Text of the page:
Verbal to Visual: Redesigning the Refugee Health Experience

Illustrations depicting the Visualize Service
"There are so many barriers to accessing health as it is...using third-party translation services just doesn't seem like the best mode of care."
Project Details
August 2020 - October 2020

Strategist and Designer

Worked in a team of 5 for our Service Design capstone

Refugee health issues in Austin, TX
How might we help non-english speaking patients feel confident and comfortable while visiting their primary care provider?
Refugee patients, or non-english speaking patients as a whole, have to use third-party interpreters through methods such as phone/video calls and, if they're lucky, an in-person translator. These patients have no idea if their message is being accurately translated to the healthcare provider, and the interpreter may not have a sufficient way to translate complex medical terminology.

The Service

We designed Visualize, a holistic patient communication system that transcends verbal communication and allows patients the option to communicate through only visual means. This service not only transforms the provider-patient relationship in the exam room, but it also optimizes provider access to patient information.
Visualize Digital (Steps 3 & 4 of the Visualize Service)

Key Research Insight:

Interpretation and translation can be a barrier to receiving proper care at a hospital or clinic.

We began the research process by creating a stakeholder map to further understand the different sides of the issue. We used our stakeholder map to identify interview participants and completed a total of 12 interviews with stakeholders in the Austin area. This includes refugees, healthcare providers, and representatives from non-profit refugee organizations. We used affinity mapping, service blueprinting, and journey mapping to synthesize our data. We used this synthesis to form our value statement and design criteria.

A stakeholder map of all those in Austin who might care about refugee health issues
click to enlarge!

Audio interpretation seems to be the only option in many cases

Communication as a whole is strongly lacking

For instance: she says "I feel the vein that goes from my left ear to the back of my head hurts so much. the translator ended up saying that she has a headache or her ears hurts. bcz he/she did not understand the word the patient used for "vein"

Needing a translator/interpreter in a health care setting can impact refugee comfort levels when receiving care

How do you know the other person is translating correctly?

Service Goals

How might we address the comfort level of the patient by increasing confidence in the provider and in the message that's being translated?

Given our research surrounding translation issues, we knew we needed to design a service that minimizes the use of third-party interpreters and promotes a smooth flow of communication between providers and patients.

Project Constraints

What is our minimum viable product, and how can that create value for stakeholders?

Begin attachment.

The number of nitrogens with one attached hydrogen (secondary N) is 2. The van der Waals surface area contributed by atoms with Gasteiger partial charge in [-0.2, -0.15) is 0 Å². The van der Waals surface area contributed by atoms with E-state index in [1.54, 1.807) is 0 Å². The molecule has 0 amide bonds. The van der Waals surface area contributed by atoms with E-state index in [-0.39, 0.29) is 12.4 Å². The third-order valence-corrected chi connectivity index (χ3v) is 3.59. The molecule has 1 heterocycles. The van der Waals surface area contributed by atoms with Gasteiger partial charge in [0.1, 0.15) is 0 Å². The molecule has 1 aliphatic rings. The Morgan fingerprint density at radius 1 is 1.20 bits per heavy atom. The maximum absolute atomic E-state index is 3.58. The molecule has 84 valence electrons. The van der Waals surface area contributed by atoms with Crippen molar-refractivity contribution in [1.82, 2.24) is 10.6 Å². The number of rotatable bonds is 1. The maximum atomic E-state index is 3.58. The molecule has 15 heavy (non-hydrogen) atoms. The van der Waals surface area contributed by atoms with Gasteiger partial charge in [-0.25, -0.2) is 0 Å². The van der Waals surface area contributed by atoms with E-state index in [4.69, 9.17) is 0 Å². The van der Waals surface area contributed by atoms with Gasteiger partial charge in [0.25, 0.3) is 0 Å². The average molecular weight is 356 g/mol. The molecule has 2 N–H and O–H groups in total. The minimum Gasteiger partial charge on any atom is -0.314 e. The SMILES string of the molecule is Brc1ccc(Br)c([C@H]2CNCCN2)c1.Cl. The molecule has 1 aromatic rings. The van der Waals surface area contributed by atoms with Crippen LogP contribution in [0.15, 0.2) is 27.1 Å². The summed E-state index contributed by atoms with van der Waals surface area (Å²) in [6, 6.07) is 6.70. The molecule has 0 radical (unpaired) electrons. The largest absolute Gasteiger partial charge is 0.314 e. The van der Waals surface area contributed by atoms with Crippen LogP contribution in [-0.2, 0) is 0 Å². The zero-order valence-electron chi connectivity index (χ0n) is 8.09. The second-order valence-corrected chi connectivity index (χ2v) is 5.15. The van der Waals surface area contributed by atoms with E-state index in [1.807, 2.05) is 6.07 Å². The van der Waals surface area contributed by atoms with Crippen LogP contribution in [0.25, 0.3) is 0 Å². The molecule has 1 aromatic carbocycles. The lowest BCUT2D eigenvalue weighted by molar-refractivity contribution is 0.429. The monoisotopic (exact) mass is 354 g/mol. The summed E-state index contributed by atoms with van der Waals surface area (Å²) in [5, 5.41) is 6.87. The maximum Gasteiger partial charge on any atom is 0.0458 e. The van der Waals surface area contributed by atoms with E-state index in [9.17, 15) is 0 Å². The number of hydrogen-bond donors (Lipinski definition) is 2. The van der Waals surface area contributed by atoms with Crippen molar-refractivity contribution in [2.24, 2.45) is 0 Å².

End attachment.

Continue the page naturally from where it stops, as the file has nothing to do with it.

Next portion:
As part of the Service Design process outlined by our class, we were told to pivot from our early prototypes and strip it down to the bare minimum. What is the least we could do that would still provide value to the patient and their provider? We identified that as Visualize Digital. From that pivot, we came up with 2 product tiers: Visualize and Visualize Premium, where Visualize is just the digital component with the treatment print-out, and Visualize Premium is the system in its entirety.

Service Feedback

Is Visualize comprehensive enough to address health communication issues?

What are about patients who are not technologically savvy?
It's a good way to build patient autonomy
There's a major need for better interpretive methods in healthcare
3rd party interpretation often causes miscommunication; removing reliance on this could be useful
Would patients using this system stick out like a sore thumb?

This last piece of feedback led us to broaden our scope: this service can apply to all patients, not just refugees. Everyone should be able to feel confident in the message that's being communicated to their provider, and Visualize is accessible and easy enough to be used by all.

Service Impact

The bottom line: clinics will save money on third-party interpreter use. Patients have autonomy over the message that's being communicated to their provider.

  • Patients avoid the awkwardness of going through a third-party to convey their needs
  • Providers exert less energy gathering patient information, leaving more energy to be spent on the patient
  • Providers and patients can communicate more easily and dvelop a relationship
  • Patients are confident that their health history, clinic preferences, and health concerns are being communicated front-end to back-end without them lifting a finger


EHR Buyout: Could be implemented in partnership with EHR companies. Visualize could be bought out by EHR companies and most quickly get the service out to patients.

Hospitals & Clinics: Could be installed directly in hospitals and clinics. We've developed an adjustable cost estimator to help hospitals determine how much they would save on third-party interpreters.

Refugee Organizations: Partner with refugee service organizations to track use and response following appointments, giving us continual feedback to evolve our system.

Building Blocks
Pop Social Inc.